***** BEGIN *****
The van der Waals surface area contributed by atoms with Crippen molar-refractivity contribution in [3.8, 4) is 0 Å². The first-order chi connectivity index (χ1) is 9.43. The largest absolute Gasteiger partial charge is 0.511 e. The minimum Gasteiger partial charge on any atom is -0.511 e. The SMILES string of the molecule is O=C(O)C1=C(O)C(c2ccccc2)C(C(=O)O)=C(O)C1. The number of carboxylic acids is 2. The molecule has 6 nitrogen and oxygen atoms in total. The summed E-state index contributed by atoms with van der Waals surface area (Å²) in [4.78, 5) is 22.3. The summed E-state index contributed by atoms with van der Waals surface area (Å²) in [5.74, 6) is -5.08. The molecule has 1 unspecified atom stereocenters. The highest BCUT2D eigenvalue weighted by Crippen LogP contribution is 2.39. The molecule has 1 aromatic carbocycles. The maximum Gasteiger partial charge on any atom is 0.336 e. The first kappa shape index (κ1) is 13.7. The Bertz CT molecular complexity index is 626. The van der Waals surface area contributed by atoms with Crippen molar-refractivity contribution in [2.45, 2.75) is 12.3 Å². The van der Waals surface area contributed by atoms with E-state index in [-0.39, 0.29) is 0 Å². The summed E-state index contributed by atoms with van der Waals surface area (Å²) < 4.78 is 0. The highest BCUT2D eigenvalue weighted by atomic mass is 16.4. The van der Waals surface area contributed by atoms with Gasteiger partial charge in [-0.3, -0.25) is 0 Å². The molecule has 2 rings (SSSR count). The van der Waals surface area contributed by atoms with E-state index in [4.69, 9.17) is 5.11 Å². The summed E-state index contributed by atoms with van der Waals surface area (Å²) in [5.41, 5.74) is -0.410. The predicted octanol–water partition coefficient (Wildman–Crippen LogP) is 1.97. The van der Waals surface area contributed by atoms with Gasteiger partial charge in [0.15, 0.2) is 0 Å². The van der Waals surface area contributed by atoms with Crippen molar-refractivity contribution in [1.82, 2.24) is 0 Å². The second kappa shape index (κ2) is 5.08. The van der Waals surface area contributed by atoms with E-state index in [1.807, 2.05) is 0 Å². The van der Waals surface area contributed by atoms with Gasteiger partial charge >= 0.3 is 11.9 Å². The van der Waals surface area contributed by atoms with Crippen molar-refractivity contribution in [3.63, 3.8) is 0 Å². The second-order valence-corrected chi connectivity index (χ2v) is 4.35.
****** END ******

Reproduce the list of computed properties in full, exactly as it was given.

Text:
The van der Waals surface area contributed by atoms with Crippen molar-refractivity contribution in [3.8, 4) is 0 Å². The first-order chi connectivity index (χ1) is 9.43. The largest absolute Gasteiger partial charge is 0.511 e. The minimum Gasteiger partial charge on any atom is -0.511 e. The SMILES string of the molecule is O=C(O)C1=C(O)C(c2ccccc2)C(C(=O)O)=C(O)C1. The number of carboxylic acids is 2. The molecule has 6 nitrogen and oxygen atoms in total. The summed E-state index contributed by atoms with van der Waals surface area (Å²) in [4.78, 5) is 22.3. The summed E-state index contributed by atoms with van der Waals surface area (Å²) in [5.74, 6) is -5.08. The molecule has 1 unspecified atom stereocenters. The highest BCUT2D eigenvalue weighted by Crippen LogP contribution is 2.39. The molecule has 1 aromatic carbocycles. The maximum Gasteiger partial charge on any atom is 0.336 e. The first kappa shape index (κ1) is 13.7. The Bertz CT molecular complexity index is 626. The van der Waals surface area contributed by atoms with Crippen molar-refractivity contribution in [2.45, 2.75) is 12.3 Å². The van der Waals surface area contributed by atoms with E-state index in [-0.39, 0.29) is 0 Å². The summed E-state index contributed by atoms with van der Waals surface area (Å²) < 4.78 is 0. The highest BCUT2D eigenvalue weighted by atomic mass is 16.4. The van der Waals surface area contributed by atoms with Gasteiger partial charge in [-0.3, -0.25) is 0 Å². The molecule has 2 rings (SSSR count). The van der Waals surface area contributed by atoms with E-state index in [4.69, 9.17) is 5.11 Å². The summed E-state index contributed by atoms with van der Waals surface area (Å²) in [5.41, 5.74) is -0.410. The predicted octanol–water partition coefficient (Wildman–Crippen LogP) is 1.97. The van der Waals surface area contributed by atoms with Gasteiger partial charge in [0.15, 0.2) is 0 Å². The van der Waals surface area contributed by atoms with Crippen molar-refractivity contribution in [1.82, 2.24) is 0 Å². The second kappa shape index (κ2) is 5.08. The van der Waals surface area contributed by atoms with E-state index in [1.807, 2.05) is 0 Å². The van der Waals surface area contributed by atoms with Gasteiger partial charge >= 0.3 is 11.9 Å². The van der Waals surface area contributed by atoms with Crippen molar-refractivity contribution in [3.63, 3.8) is 0 Å². The second-order valence-corrected chi connectivity index (χ2v) is 4.35.